By Topic

Cross-layer adaptive design for the frame length of IEEE 802.11 networks

Sign In

Cookies must be enabled to login.After enabling cookies , please use refresh or reload or ctrl+f5 on the browser for the login options.

Formats Non-Member Member
$33 $13
Learn how you can qualify for the best price for this item!
Become an IEEE Member or Subscribe to
IEEE Xplore for exclusive pricing!
close button

puzzle piece

IEEE membership options for an individual and IEEE Xplore subscriptions for an organization offer the most affordable access to essential journal articles, conference papers, standards, eBooks, and eLearning courses.

Learn more about:

IEEE membership

IEEE Xplore subscriptions

2 Author(s)
Feng Zheng ; Department of Electronic and Computer Engineering, University of Limerick, Ireland ; John Nelson

In this paper, we study the cross-layer (between MAC and PHY) design problem for IEEE 802.11 wireless networks. It is focused on the design of the optimal length of the frame body. The following results are obtained: 1) The optimal length of the frame body in logarithmic scale, expressed as log Lf,opt, can be coarsely approximated by a linear function of the signal-to-noise power ratio (SNR) Eb/N0 (in dB) and finely approximated by a second-order polynomial of Eb/N0; 2) The coefficients of the aforementioned approximation functions depend only on the data transmission rate and other parameters specified in the protocol, and they do not depend on the access mechanisms; 3) The number of active nodes has little effect on Lf,opt, especially in the range of both low and high SNR; 4) The system throughput is sensitive to the length of the frame body Lf when the SNR is low, while it is insensitive to Lf in a considerably large neighborhood of Lf,opt when the SNR is high; and 5) Fragmentation can always increase the system throughput, but the increasing rate is conspicuous only in the low SNR regime.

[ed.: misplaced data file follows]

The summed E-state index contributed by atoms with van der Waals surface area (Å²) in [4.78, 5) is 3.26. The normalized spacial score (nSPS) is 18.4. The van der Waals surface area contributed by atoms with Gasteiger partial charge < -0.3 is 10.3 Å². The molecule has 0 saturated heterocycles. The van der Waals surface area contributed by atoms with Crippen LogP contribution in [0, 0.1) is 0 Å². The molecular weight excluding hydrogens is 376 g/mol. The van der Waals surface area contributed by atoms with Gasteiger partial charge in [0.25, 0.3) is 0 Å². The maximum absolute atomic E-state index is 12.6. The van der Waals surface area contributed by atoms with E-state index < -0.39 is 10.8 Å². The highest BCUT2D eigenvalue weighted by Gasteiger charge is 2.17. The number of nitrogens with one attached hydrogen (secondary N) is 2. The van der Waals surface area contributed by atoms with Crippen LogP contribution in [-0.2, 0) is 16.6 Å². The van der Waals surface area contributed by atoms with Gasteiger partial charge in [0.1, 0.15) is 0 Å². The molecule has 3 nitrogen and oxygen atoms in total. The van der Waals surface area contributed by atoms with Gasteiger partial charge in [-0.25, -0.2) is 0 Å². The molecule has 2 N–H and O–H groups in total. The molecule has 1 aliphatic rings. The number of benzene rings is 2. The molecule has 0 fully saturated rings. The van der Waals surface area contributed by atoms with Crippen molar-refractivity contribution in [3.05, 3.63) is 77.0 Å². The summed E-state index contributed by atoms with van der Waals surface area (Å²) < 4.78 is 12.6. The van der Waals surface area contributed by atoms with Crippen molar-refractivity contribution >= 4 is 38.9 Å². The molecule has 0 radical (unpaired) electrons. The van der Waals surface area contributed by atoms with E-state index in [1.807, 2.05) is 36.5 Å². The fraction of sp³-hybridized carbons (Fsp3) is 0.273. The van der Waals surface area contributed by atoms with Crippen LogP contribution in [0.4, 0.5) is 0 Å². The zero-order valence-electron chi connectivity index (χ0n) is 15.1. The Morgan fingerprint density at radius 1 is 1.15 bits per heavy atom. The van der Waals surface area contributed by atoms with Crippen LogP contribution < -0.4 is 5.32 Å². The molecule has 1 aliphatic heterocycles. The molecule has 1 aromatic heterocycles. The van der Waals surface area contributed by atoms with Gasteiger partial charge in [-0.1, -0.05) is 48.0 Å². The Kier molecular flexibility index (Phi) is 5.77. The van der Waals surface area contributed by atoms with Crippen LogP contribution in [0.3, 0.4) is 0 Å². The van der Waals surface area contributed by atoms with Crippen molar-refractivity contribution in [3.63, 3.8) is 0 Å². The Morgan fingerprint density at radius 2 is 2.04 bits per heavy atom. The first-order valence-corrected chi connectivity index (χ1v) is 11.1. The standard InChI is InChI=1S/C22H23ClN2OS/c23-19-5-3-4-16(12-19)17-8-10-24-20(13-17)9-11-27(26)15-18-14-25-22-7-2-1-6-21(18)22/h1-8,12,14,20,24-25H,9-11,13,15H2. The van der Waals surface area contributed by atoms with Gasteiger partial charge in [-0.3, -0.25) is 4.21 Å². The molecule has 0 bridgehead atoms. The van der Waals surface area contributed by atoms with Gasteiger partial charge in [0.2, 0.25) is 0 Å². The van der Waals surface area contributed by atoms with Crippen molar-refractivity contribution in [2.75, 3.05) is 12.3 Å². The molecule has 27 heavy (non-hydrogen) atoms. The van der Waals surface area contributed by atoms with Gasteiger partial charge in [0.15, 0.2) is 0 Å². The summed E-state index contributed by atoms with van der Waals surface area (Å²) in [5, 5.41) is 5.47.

Published in:

Modeling and Optimization in Mobile, Ad Hoc, and Wireless Networks and Workshops, 2008. WiOPT 2008. 6th International Symposium on

Date of Conference:

1-3 April 2008